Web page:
Nature in Portlandia

The sun woke me up again. But, after quickly checking my phone, I learned that it wasn’t going to last. Changing my plans to get brunch, I rushed out, grabbing a quick bite at a local bakery instead. You see, I wanted to get a chance to enjoy the city’s parks and get in some fresh air while I still could. Through my research of the city, I had found out about a trail called the 4T Trail that takes one from Washington Park to the peak at Council Crest Park to the Portland Aerial Tram—a nice little tour of the nature and views of the city. I had hoped based on the previous weather reports that rain wouldn’t interfere too much. But I guess the weather reports aren’t very accurate too far into the future.

The rain did eventually appear. An on and off drizzle that was both easy to ignore and just enough to become annoying. Thankfully, the scenery made up for it: Vivid green moss blanketing deep, dark tree limps, and ferns and vines filling in the gaps on the ground. It was a forest, a right proper forest, but civilization was never far. Glimpses of multi-million dollar houses and the distant hum of highway traffic would appear and disappear as the nearly 5 mile trail twisted and turned through the parks.

It was almost one o’clock when I finally took the Portland Aerial Tram back down to civilization. Everyone inside gazed out over the city as the buildings slowly grew up around us. I was tempted to take it again.

After a quick bite at another nearby food truck pod, I headed back to the Hawthorne District. There were still more places that I had wanted to check out. I wandered around for a bit, falling in love with the local, ethnic, unusual stores. Yes, they were evidence that the “hipster” stereotype was true. I mean I did get some organic, mango carrot froyo after passing a micro-brewed hard cider tasting bar, but the hipster-ness wasn’t as intense as Portlandia likes to make people think it is. There were still chains such as Starbucks, Ben & Jerry’s, and Peet’s Coffee & Tea. In many ways, this area reminded me a lot of Austin.

The rain had risen in strength while I was there, and I had to walk through it to grab my bags from my family friends’ and then check back into the hostel. But strangely enough, I didn’t mind it that much. The rain was light, and there was no wind to intensify the situation. Dare I say, I was getting used to it? Of course I would, right when I had to go back to windy Boston.


Voodoo Doughnuts in the Sun

I woke up that morning with sun shining on my face. It had broken through the clouds and now patches of pale blue broke up the previously uniform grey. I hadn’t expected this. The weather reports had called for more rain.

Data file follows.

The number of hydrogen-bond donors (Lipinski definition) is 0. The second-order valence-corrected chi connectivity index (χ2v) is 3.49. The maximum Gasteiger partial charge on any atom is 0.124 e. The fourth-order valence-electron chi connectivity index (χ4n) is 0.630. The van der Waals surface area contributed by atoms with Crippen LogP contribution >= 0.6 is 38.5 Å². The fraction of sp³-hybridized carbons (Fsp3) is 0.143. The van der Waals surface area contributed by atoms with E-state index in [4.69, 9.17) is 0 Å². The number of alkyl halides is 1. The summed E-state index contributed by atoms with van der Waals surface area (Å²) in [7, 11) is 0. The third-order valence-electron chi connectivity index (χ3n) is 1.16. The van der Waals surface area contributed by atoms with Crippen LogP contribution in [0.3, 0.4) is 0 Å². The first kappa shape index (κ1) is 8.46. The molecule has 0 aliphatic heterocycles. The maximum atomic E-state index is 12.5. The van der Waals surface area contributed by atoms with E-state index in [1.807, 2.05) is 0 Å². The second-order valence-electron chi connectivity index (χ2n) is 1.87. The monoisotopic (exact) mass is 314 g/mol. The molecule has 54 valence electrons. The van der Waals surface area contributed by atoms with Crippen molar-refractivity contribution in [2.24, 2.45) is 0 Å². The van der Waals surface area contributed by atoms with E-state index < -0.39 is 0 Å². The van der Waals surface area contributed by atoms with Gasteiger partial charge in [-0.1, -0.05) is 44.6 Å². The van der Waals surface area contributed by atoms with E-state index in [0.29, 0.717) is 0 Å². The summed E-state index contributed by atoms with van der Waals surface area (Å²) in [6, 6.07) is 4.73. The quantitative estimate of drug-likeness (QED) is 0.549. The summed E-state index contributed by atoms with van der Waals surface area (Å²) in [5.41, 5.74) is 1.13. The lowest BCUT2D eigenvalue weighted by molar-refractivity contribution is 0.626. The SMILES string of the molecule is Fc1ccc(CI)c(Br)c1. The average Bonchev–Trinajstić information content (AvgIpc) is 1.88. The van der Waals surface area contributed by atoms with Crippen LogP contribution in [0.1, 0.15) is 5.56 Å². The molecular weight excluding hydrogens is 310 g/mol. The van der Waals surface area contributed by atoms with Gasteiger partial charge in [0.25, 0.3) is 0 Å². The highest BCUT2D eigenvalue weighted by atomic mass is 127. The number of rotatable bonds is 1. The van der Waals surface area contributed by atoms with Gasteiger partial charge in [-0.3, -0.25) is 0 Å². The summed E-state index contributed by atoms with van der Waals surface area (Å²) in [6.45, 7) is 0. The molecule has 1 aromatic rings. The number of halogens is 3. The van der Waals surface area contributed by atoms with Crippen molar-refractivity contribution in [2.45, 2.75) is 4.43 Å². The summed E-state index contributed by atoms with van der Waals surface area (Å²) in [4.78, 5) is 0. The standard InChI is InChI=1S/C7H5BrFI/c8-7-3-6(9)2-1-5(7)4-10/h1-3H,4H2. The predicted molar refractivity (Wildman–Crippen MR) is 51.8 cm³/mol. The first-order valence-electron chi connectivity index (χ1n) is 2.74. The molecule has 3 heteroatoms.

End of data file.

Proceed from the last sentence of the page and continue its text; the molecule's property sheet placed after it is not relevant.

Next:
I celebrated this expected sun with a sugar rush sponsored by Portland’s famous Voodoo Doughnuts. I ate my fruit loop doughnut outside, sipping on my coffee and watching the line in front of the brightly painted establishment grow longer and longer. Like any other attraction in any other city, pictures and selfies were plentiful.

Hoping to walk off the sugar mountain that now sat in my stomach, I wandered around the urban grit of Old Town/Chinatown District. It being the middle of a week day, the place was fairly deserted save the restless homeless and meandering tourists. I took advantage of the now patchy sunshine to satisfy my photography craving without worry of the rain.

By the time I reached the train station, I was starting to feel the sugar leave my system and it wasn’t happy. I needed to sit and rest. I made my way to the Waterfront Park, parked myself on a bench, and then watched the joggers fly past and the photographers snap pictures as the falling petals of the cherry trees spun around us. A brief shower broke up this early spring beauty.

Remembering a vintage shop I wanted to check out, I returned to 10th street after most of the sugar had worn off. I bought a flannel shirt (when in Rome…) and a snack at the same food truck pod that I went to the day before and debated what to do next. The intense sugar of that morning and the many miles I had walked in the past 24 hours had taken their toll. So wandering around on foot didn’t seem like an option. I had to figure out a plan B. And then the trolley ran past. (Yes, Portland recently brought back the trolley system…what could be more Portland?) I knew what I wanted to do: ride the rails.

It seemed like a good idea at the time, and I did get to see parts of the city that I wouldn’t normally have, but the trolley kept getting caught in traffic and when it wasn’t being slowed down by other cars, the driver would still creep along. The thing was slower than a bus. I nearly feel asleep out of boredom.

When I finally got back downtown, I wandered around some more but I kept walking around in circles. The area is not very big after all. So, while feeling guilty about abandoning the relatively nice weather for the indoors, I, on a whim, decided to see a show at the Regal downtown. Since none of the blockbusters sounded interesting and I had already seen Spotlight, I choice to watch a recently dubbed anime film called The Boy and the Beast. I had heard good things, and I was grateful I saw it. It was very much of its genre, but still very good.